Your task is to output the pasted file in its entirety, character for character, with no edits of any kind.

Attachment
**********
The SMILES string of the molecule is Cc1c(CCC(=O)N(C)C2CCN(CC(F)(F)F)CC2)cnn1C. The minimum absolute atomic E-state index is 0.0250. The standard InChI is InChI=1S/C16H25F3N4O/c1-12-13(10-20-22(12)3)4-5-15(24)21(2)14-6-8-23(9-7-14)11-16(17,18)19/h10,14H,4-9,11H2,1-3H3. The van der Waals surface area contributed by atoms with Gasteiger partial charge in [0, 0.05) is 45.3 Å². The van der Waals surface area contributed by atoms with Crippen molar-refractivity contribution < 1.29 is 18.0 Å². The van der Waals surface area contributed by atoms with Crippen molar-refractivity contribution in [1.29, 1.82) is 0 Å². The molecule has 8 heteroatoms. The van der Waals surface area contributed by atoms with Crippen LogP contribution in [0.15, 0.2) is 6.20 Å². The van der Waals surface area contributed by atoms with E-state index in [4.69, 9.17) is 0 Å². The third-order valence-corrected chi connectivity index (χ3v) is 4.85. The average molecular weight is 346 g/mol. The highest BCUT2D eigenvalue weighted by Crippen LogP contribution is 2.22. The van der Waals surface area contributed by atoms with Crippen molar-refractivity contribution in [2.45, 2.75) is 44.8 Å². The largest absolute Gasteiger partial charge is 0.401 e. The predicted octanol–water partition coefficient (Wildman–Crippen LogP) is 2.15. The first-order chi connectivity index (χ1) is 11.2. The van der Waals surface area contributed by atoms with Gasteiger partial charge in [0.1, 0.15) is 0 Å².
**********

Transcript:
The SMILES string of the molecule is Cc1c(CCC(=O)N(C)C2CCN(CC(F)(F)F)CC2)cnn1C. The minimum absolute atomic E-state index is 0.0250. The standard InChI is InChI=1S/C16H25F3N4O/c1-12-13(10-20-22(12)3)4-5-15(24)21(2)14-6-8-23(9-7-14)11-16(17,18)19/h10,14H,4-9,11H2,1-3H3. The van der Waals surface area contributed by atoms with Gasteiger partial charge in [0, 0.05) is 45.3 Å². The van der Waals surface area contributed by atoms with Crippen molar-refractivity contribution < 1.29 is 18.0 Å². The van der Waals surface area contributed by atoms with Crippen molar-refractivity contribution in [1.29, 1.82) is 0 Å². The molecule has 8 heteroatoms. The van der Waals surface area contributed by atoms with Crippen LogP contribution in [0.15, 0.2) is 6.20 Å². The van der Waals surface area contributed by atoms with E-state index in [4.69, 9.17) is 0 Å². The third-order valence-corrected chi connectivity index (χ3v) is 4.85. The average molecular weight is 346 g/mol. The highest BCUT2D eigenvalue weighted by Crippen LogP contribution is 2.22. The van der Waals surface area contributed by atoms with Crippen molar-refractivity contribution in [2.45, 2.75) is 44.8 Å². The largest absolute Gasteiger partial charge is 0.401 e. The predicted octanol–water partition coefficient (Wildman–Crippen LogP) is 2.15. The first-order chi connectivity index (χ1) is 11.2. The van der Waals surface area contributed by atoms with Gasteiger partial charge in [0.1, 0.15) is 0 Å².